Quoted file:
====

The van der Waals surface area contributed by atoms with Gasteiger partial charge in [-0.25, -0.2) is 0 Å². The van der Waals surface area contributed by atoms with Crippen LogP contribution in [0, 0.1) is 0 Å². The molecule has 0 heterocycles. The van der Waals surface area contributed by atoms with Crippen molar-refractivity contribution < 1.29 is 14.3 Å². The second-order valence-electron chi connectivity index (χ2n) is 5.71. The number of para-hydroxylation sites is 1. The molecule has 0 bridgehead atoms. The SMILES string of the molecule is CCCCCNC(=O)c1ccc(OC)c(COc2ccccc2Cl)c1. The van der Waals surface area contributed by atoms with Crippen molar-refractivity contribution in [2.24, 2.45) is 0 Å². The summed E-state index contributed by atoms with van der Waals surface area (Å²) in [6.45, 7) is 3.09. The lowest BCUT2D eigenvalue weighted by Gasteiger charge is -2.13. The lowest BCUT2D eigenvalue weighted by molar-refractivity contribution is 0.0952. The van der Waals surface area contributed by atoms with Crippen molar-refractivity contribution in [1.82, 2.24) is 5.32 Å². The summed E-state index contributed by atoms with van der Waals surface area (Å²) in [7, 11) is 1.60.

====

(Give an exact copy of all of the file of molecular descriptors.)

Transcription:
The van der Waals surface area contributed by atoms with Gasteiger partial charge in [-0.25, -0.2) is 0 Å². The van der Waals surface area contributed by atoms with Crippen LogP contribution in [0, 0.1) is 0 Å². The molecule has 0 heterocycles. The van der Waals surface area contributed by atoms with Crippen molar-refractivity contribution < 1.29 is 14.3 Å². The second-order valence-electron chi connectivity index (χ2n) is 5.71. The number of para-hydroxylation sites is 1. The molecule has 0 bridgehead atoms. The SMILES string of the molecule is CCCCCNC(=O)c1ccc(OC)c(COc2ccccc2Cl)c1. The van der Waals surface area contributed by atoms with Crippen molar-refractivity contribution in [2.24, 2.45) is 0 Å². The summed E-state index contributed by atoms with van der Waals surface area (Å²) in [6.45, 7) is 3.09. The lowest BCUT2D eigenvalue weighted by Gasteiger charge is -2.13. The lowest BCUT2D eigenvalue weighted by molar-refractivity contribution is 0.0952. The van der Waals surface area contributed by atoms with Crippen molar-refractivity contribution in [1.82, 2.24) is 5.32 Å². The summed E-state index contributed by atoms with van der Waals surface area (Å²) in [7, 11) is 1.60.